With as much grief as we’ve all processed over the last year, and with how much of that grief we’re forced to express through screens, it’s hard to imagine a Zoom-shot pandemic movie could be even remotely refreshing. But in her debut feature as a director, Natalie Morales proves otherwise. Language Lessons finds that, because of the profound value of a human life, even days on end of more of the same still contain something original.
Morales plays Cariño, an online Spanish teacher who’s been sprung on Adam (Duplass) by his husband, Will (Terry), as a surprise gift. Adam’s only marginally interested in these one-on-one lessons (especially once he learns that Will bought 100 weeks of them), but after an unexpected tragedy, Cariño becomes one of Adam’s only constants. Early, too early in their student-teacher relationship to be appropriate, Cariño witnesses the ugliest, rawest side that Adam has to offer. So when her own personal problems accidentally spill into their time together and any sense of healthy boundaries evaporates, the two have to evaluate their places in each other’s lives – are they even really in each other’s lives at all?
Morales and Duplass achieve heartwarming chemistry in remarkable speed given the screen-bound nature of the friendship they’re performing. But it’s a realistic side effect of weathering massive tragedies in each other’s blue-light presence. Duplass’ awkward but impressive Spanish skills are almost chilling in their emotional resonance, but Cariño begins to resist this beauty, refusing to wear her heart on her sleeve in the same way, though Morales’ nuanced, wide-eyed performance betrays that instinct. It’s a strength of the screenplay that Morales and Duplass allow these characters to relish in their cravings for connection and bring such warmth to the screen while still cutting back and understanding that real adult friendships are never that easy.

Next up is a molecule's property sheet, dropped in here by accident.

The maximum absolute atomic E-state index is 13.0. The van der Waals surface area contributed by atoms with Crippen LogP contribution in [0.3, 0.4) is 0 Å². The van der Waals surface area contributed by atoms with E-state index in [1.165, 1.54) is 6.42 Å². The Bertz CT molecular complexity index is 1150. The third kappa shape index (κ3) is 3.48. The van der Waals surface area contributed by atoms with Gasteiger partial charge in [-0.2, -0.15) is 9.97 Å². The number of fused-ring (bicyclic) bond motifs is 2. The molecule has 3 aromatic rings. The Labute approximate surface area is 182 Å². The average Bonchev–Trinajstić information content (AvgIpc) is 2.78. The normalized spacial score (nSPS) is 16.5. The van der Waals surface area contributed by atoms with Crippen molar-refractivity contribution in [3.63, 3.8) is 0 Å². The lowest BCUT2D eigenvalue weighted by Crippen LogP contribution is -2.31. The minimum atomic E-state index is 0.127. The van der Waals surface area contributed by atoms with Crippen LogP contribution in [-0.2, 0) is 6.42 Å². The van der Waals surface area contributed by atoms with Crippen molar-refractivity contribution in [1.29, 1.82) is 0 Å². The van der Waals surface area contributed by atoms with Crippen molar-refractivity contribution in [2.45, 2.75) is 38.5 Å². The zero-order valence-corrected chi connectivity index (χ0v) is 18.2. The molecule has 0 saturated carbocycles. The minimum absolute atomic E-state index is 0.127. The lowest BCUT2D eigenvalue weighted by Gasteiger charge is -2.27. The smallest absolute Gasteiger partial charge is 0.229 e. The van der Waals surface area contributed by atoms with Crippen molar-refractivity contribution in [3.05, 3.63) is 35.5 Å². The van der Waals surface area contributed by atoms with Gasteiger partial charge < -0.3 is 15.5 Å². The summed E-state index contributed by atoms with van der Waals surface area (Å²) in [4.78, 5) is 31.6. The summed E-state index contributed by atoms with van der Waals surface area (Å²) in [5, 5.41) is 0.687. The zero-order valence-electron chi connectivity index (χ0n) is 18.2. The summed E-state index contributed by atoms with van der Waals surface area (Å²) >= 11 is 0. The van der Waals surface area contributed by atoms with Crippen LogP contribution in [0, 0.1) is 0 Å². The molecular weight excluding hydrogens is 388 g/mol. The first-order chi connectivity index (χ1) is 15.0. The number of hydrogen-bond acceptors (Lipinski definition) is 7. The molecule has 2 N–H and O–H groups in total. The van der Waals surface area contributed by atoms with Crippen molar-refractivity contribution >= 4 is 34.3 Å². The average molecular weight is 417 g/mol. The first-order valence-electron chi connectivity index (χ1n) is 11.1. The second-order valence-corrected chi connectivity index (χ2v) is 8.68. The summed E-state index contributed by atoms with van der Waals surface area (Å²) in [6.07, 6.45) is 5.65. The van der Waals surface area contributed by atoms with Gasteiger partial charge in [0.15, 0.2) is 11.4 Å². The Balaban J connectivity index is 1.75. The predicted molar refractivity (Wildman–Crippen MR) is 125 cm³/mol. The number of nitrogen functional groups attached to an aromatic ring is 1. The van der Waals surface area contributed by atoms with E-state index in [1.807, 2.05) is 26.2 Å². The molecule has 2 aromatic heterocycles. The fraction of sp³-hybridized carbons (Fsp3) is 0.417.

The film gets heavy-handed about its premise sometimes, exaggerating the online-ness of it all with artificial glitches and voice modulations, but beyond that, Language Lessons is gorgeously, uncomfortably real. The possibilities and limits of platonic love are brought to necessary visibility in the wisdom of Morales’ debut.
A version of this review ran as part of our South by Southwest 2021 coverage.
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